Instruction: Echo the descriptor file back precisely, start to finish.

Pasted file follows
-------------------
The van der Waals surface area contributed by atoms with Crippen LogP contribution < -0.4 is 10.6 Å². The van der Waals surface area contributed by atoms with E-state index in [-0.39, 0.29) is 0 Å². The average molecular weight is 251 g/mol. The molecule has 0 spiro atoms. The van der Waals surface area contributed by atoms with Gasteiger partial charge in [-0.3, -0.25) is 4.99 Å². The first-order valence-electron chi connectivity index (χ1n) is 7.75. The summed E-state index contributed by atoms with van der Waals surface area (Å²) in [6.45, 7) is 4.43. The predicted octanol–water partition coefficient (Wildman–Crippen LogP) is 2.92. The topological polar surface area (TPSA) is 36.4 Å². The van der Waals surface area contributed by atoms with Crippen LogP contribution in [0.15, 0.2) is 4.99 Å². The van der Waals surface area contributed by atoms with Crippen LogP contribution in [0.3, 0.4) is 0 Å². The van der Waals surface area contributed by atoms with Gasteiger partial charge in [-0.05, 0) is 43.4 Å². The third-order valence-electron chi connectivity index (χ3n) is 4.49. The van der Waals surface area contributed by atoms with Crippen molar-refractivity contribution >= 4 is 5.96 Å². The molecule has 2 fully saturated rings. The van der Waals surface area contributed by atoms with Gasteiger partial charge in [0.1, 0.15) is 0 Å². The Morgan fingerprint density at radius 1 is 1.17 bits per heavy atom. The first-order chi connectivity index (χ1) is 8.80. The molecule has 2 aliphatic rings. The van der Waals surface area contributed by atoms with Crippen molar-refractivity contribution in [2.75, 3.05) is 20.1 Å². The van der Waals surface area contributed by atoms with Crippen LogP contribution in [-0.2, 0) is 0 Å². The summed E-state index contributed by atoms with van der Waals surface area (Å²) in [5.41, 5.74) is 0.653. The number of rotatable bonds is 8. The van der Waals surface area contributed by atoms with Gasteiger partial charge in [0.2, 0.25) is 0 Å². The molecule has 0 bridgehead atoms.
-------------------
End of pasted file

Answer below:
The van der Waals surface area contributed by atoms with Crippen LogP contribution < -0.4 is 10.6 Å². The van der Waals surface area contributed by atoms with E-state index in [-0.39, 0.29) is 0 Å². The average molecular weight is 251 g/mol. The molecule has 0 spiro atoms. The van der Waals surface area contributed by atoms with Gasteiger partial charge in [-0.3, -0.25) is 4.99 Å². The first-order valence-electron chi connectivity index (χ1n) is 7.75. The summed E-state index contributed by atoms with van der Waals surface area (Å²) in [6.45, 7) is 4.43. The predicted octanol–water partition coefficient (Wildman–Crippen LogP) is 2.92. The topological polar surface area (TPSA) is 36.4 Å². The van der Waals surface area contributed by atoms with Crippen LogP contribution in [0.15, 0.2) is 4.99 Å². The van der Waals surface area contributed by atoms with Crippen LogP contribution in [0.3, 0.4) is 0 Å². The van der Waals surface area contributed by atoms with Gasteiger partial charge in [-0.05, 0) is 43.4 Å². The third-order valence-electron chi connectivity index (χ3n) is 4.49. The van der Waals surface area contributed by atoms with Crippen molar-refractivity contribution >= 4 is 5.96 Å². The molecule has 2 fully saturated rings. The van der Waals surface area contributed by atoms with Gasteiger partial charge in [0.1, 0.15) is 0 Å². The Morgan fingerprint density at radius 1 is 1.17 bits per heavy atom. The first-order chi connectivity index (χ1) is 8.80. The molecule has 2 aliphatic rings. The van der Waals surface area contributed by atoms with Crippen molar-refractivity contribution in [2.75, 3.05) is 20.1 Å². The van der Waals surface area contributed by atoms with Crippen LogP contribution in [-0.2, 0) is 0 Å². The summed E-state index contributed by atoms with van der Waals surface area (Å²) in [5.41, 5.74) is 0.653. The number of rotatable bonds is 8. The van der Waals surface area contributed by atoms with Gasteiger partial charge in [0.2, 0.25) is 0 Å². The molecule has 0 bridgehead atoms.